On December 6, 1991, Jennifer and I met with our friends Marshall, Kathy and Tina to catch the opening night of Star Trek VI: The Undiscovered Country. Each of us being Trekkies, we couldn’t wait for the latest installment of the saga. While I don’t remember many details of the film I do remember who we were with and the fun we had sharing the experience.
I remember many friend-filled nights through the years: Sunday night conversations with Bill and Molly that always bled into the early hours of Monday morning, must-see TV nights and murder mystery dinners with Stacy, Jill, Lee Ann, David, Ricky and Holly during our years in Dallas, talking Beatles trivia with Harry, and Russell and Ginger hanging a six-pack on the front door of our house in Florida as a joke while I served as the youth pastor at a “don’t drink and don’t dance” kind of church and they wanted to let me know they weren’t hung up on things like that.
There was a time when we hung out with friends several nights a week laughing, talking, eating, drinking and living. It occurs to me that life isn’t much like that anymore.
These days we spend most evenings alone, watching television, falling asleep in our chairs. I’m not sure exactly when that happened or why. But as I approach 50 this September I can’t help but wonder what the next decades of life will be like. I used to say that I didn’t want to be one of two people alone in the world as I got older and I still hope that won’t be the case. Who knows?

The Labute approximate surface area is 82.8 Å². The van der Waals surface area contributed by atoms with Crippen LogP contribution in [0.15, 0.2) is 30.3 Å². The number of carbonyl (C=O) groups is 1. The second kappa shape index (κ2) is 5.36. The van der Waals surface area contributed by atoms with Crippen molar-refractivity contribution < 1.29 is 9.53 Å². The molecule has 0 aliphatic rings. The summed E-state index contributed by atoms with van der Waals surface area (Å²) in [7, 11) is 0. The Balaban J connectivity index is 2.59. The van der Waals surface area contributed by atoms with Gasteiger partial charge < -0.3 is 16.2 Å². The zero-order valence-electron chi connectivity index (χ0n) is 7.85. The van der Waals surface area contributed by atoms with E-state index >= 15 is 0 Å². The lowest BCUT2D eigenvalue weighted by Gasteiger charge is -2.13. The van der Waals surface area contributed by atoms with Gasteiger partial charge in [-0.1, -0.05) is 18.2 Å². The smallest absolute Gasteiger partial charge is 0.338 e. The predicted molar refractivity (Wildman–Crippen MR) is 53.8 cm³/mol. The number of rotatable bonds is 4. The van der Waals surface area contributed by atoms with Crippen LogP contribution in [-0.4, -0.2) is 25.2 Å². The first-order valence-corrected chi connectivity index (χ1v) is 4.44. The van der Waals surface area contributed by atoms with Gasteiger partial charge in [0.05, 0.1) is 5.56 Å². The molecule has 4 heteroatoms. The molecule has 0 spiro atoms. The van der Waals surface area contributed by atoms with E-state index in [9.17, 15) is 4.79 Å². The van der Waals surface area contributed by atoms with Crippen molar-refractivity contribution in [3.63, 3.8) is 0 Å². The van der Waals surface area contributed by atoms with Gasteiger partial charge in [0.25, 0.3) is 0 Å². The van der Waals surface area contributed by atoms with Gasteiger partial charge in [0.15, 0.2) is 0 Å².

There was an organic nature to our friendships back then. We naturally gravitated toward one another. It wasn’t planned and we certainly did not see one another as a “strategic” relationship. That would have been much too clinical.
We were people who shared life and in doing so made life a richer experience. It never occurred to us not to spend time together. We found one another and we instinctively knew life was meant to be shared.
I love watching John Hughes’ films and one of my favorites is “The Breakfast Club”. Five high school students who could not be more different from one another and whose lives rarely intersect are thrown together in Saturday morning detention for various reasons. As the story is told they discover that while they began the day seeing themselves only as “a brain, an athlete, a basket case, a princess and a criminal,” they realize they aren’t that different from one another after all. They find out that what kept them from wanting to know each other before were nothing more than external affectations taken on to deal with the struggles of life.
None of us has chosen to be here. We have learned how to work, play, talk and live as a result of our experiences. But instead of allowing our differences to keep us from getting to know one another we can spend time together. We can work, talk, play and maybe realize that what separates us externally is not nearly as pronounced as what makes us alike internally.
When my son Ruben was born we were living in Dallas. Jennifer was in labor for something close to eighteen hours. For nearly that entire time someone from among our friends was at the hospital waiting for our son to enter the world. No one asked them to come. No one needed to. They just showed up.
I miss those days.